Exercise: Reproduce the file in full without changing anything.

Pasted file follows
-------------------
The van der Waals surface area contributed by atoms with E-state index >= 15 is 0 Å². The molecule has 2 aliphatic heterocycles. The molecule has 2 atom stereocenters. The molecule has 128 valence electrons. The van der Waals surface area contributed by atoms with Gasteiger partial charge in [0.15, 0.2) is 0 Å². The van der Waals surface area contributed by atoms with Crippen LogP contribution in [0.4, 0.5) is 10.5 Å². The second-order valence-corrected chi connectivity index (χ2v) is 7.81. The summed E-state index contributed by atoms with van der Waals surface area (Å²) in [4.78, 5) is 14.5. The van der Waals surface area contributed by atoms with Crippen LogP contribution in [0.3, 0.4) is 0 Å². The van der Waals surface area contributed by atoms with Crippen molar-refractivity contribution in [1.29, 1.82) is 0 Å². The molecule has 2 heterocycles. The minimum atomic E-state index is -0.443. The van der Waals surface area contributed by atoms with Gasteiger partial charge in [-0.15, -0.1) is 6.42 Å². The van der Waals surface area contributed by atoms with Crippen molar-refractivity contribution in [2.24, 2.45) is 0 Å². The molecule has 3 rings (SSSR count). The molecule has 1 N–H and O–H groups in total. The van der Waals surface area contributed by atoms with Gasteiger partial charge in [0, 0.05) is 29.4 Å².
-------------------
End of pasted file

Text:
The van der Waals surface area contributed by atoms with E-state index >= 15 is 0 Å². The molecule has 2 aliphatic heterocycles. The molecule has 2 atom stereocenters. The molecule has 128 valence electrons. The van der Waals surface area contributed by atoms with Gasteiger partial charge in [0.15, 0.2) is 0 Å². The van der Waals surface area contributed by atoms with Crippen LogP contribution in [0.4, 0.5) is 10.5 Å². The second-order valence-corrected chi connectivity index (χ2v) is 7.81. The summed E-state index contributed by atoms with van der Waals surface area (Å²) in [4.78, 5) is 14.5. The van der Waals surface area contributed by atoms with Crippen LogP contribution in [0.3, 0.4) is 0 Å². The van der Waals surface area contributed by atoms with Crippen molar-refractivity contribution in [1.29, 1.82) is 0 Å². The molecule has 2 heterocycles. The minimum atomic E-state index is -0.443. The van der Waals surface area contributed by atoms with Gasteiger partial charge in [-0.15, -0.1) is 6.42 Å². The van der Waals surface area contributed by atoms with Crippen molar-refractivity contribution in [2.24, 2.45) is 0 Å². The molecule has 3 rings (SSSR count). The molecule has 1 N–H and O–H groups in total. The van der Waals surface area contributed by atoms with Gasteiger partial charge in [0, 0.05) is 29.4 Å².